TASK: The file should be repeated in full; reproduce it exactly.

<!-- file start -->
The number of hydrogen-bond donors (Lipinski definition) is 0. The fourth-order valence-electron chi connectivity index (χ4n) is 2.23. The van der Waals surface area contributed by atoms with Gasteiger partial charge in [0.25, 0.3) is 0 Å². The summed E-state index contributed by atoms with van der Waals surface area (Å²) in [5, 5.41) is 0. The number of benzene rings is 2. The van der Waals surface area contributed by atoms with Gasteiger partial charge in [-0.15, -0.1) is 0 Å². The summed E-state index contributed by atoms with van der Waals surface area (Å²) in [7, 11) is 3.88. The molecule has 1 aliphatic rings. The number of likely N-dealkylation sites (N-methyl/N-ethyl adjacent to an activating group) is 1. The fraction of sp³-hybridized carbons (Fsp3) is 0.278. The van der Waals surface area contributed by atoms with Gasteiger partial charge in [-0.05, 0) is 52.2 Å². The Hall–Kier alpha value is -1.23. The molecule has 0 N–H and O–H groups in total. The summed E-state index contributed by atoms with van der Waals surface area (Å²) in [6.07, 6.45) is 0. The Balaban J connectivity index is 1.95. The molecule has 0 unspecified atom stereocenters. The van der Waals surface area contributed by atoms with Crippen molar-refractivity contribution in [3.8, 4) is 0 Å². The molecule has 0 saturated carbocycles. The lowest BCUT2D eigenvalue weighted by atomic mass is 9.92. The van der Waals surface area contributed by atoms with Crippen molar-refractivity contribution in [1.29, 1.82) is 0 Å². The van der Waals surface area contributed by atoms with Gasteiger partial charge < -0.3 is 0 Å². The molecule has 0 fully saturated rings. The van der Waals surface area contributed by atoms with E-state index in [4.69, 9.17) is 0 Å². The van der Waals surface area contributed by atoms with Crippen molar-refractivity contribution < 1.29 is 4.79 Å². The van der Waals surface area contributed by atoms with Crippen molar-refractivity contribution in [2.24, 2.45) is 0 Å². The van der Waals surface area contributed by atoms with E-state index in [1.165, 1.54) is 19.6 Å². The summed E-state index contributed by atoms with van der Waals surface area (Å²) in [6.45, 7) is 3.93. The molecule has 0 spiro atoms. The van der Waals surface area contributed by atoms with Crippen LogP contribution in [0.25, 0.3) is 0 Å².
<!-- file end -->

The number of hydrogen-bond donors (Lipinski definition) is 0. The fourth-order valence-electron chi connectivity index (χ4n) is 2.23. The van der Waals surface area contributed by atoms with Gasteiger partial charge in [0.25, 0.3) is 0 Å². The summed E-state index contributed by atoms with van der Waals surface area (Å²) in [5, 5.41) is 0. The number of benzene rings is 2. The van der Waals surface area contributed by atoms with Gasteiger partial charge in [-0.15, -0.1) is 0 Å². The summed E-state index contributed by atoms with van der Waals surface area (Å²) in [7, 11) is 3.88. The molecule has 1 aliphatic rings. The number of likely N-dealkylation sites (N-methyl/N-ethyl adjacent to an activating group) is 1. The fraction of sp³-hybridized carbons (Fsp3) is 0.278. The van der Waals surface area contributed by atoms with Gasteiger partial charge in [-0.05, 0) is 52.2 Å². The Hall–Kier alpha value is -1.23. The molecule has 0 N–H and O–H groups in total. The summed E-state index contributed by atoms with van der Waals surface area (Å²) in [6.07, 6.45) is 0. The Balaban J connectivity index is 1.95. The molecule has 0 unspecified atom stereocenters. The van der Waals surface area contributed by atoms with Crippen molar-refractivity contribution in [3.8, 4) is 0 Å². The molecule has 0 saturated carbocycles. The lowest BCUT2D eigenvalue weighted by atomic mass is 9.92. The van der Waals surface area contributed by atoms with Crippen molar-refractivity contribution in [1.29, 1.82) is 0 Å². The van der Waals surface area contributed by atoms with Gasteiger partial charge < -0.3 is 0 Å². The molecule has 0 fully saturated rings. The van der Waals surface area contributed by atoms with E-state index in [4.69, 9.17) is 0 Å². The van der Waals surface area contributed by atoms with Crippen molar-refractivity contribution < 1.29 is 4.79 Å². The van der Waals surface area contributed by atoms with Crippen molar-refractivity contribution in [2.24, 2.45) is 0 Å². The van der Waals surface area contributed by atoms with E-state index in [1.165, 1.54) is 19.6 Å². The summed E-state index contributed by atoms with van der Waals surface area (Å²) in [6.45, 7) is 3.93. The molecule has 0 spiro atoms. The van der Waals surface area contributed by atoms with Crippen LogP contribution in [0.25, 0.3) is 0 Å².